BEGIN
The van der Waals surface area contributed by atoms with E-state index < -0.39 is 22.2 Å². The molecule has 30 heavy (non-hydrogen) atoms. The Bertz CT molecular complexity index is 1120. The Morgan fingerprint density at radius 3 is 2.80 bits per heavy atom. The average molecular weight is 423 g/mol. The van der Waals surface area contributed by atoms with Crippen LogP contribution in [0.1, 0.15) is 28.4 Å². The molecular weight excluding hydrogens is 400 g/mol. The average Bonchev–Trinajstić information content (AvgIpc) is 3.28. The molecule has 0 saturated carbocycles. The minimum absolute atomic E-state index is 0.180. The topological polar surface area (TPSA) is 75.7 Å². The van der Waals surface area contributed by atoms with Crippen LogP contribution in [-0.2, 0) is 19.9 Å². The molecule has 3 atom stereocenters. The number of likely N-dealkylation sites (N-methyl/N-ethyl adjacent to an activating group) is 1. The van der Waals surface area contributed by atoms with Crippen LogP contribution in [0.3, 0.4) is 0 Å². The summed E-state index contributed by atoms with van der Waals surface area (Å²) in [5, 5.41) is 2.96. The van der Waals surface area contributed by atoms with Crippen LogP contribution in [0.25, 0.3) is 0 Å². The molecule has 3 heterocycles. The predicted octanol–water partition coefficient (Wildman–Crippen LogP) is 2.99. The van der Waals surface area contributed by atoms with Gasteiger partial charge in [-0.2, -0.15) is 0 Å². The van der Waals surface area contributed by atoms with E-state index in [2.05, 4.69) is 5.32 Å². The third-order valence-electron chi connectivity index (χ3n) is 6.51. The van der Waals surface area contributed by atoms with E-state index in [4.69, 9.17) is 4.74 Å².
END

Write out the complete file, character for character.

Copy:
The van der Waals surface area contributed by atoms with E-state index < -0.39 is 22.2 Å². The molecule has 30 heavy (non-hydrogen) atoms. The Bertz CT molecular complexity index is 1120. The Morgan fingerprint density at radius 3 is 2.80 bits per heavy atom. The average molecular weight is 423 g/mol. The van der Waals surface area contributed by atoms with Crippen LogP contribution in [0.1, 0.15) is 28.4 Å². The molecular weight excluding hydrogens is 400 g/mol. The average Bonchev–Trinajstić information content (AvgIpc) is 3.28. The molecule has 0 saturated carbocycles. The minimum absolute atomic E-state index is 0.180. The topological polar surface area (TPSA) is 75.7 Å². The van der Waals surface area contributed by atoms with Crippen LogP contribution in [-0.2, 0) is 19.9 Å². The molecule has 3 atom stereocenters. The number of likely N-dealkylation sites (N-methyl/N-ethyl adjacent to an activating group) is 1. The van der Waals surface area contributed by atoms with Crippen LogP contribution in [0.3, 0.4) is 0 Å². The summed E-state index contributed by atoms with van der Waals surface area (Å²) in [5, 5.41) is 2.96. The van der Waals surface area contributed by atoms with Crippen LogP contribution in [0.25, 0.3) is 0 Å². The molecule has 3 heterocycles. The predicted octanol–water partition coefficient (Wildman–Crippen LogP) is 2.99. The van der Waals surface area contributed by atoms with Gasteiger partial charge in [-0.2, -0.15) is 0 Å². The van der Waals surface area contributed by atoms with E-state index in [2.05, 4.69) is 5.32 Å². The third-order valence-electron chi connectivity index (χ3n) is 6.51. The van der Waals surface area contributed by atoms with E-state index in [4.69, 9.17) is 4.74 Å².